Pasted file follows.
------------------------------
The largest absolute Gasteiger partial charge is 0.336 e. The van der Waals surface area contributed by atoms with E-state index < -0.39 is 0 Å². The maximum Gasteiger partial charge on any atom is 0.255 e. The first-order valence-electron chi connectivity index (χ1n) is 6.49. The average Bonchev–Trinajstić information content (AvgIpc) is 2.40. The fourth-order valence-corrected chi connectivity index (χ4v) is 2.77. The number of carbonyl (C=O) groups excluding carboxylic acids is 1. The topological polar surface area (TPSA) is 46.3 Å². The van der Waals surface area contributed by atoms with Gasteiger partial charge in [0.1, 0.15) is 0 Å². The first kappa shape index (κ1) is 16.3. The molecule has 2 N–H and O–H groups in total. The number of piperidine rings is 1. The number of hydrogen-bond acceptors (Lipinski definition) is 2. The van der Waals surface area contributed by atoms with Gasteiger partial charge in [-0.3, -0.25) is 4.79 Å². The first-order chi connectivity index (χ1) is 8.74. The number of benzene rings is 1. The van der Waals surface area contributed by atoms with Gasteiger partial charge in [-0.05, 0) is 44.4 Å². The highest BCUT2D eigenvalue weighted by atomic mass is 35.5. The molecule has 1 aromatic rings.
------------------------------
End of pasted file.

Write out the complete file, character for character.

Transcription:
The largest absolute Gasteiger partial charge is 0.336 e. The van der Waals surface area contributed by atoms with E-state index < -0.39 is 0 Å². The maximum Gasteiger partial charge on any atom is 0.255 e. The first-order valence-electron chi connectivity index (χ1n) is 6.49. The average Bonchev–Trinajstić information content (AvgIpc) is 2.40. The fourth-order valence-corrected chi connectivity index (χ4v) is 2.77. The number of carbonyl (C=O) groups excluding carboxylic acids is 1. The topological polar surface area (TPSA) is 46.3 Å². The van der Waals surface area contributed by atoms with Gasteiger partial charge in [0.1, 0.15) is 0 Å². The first kappa shape index (κ1) is 16.3. The molecule has 2 N–H and O–H groups in total. The number of piperidine rings is 1. The number of hydrogen-bond acceptors (Lipinski definition) is 2. The van der Waals surface area contributed by atoms with Gasteiger partial charge in [-0.3, -0.25) is 4.79 Å². The first-order chi connectivity index (χ1) is 8.74. The number of benzene rings is 1. The van der Waals surface area contributed by atoms with Gasteiger partial charge in [-0.05, 0) is 44.4 Å². The highest BCUT2D eigenvalue weighted by atomic mass is 35.5. The molecule has 1 aromatic rings.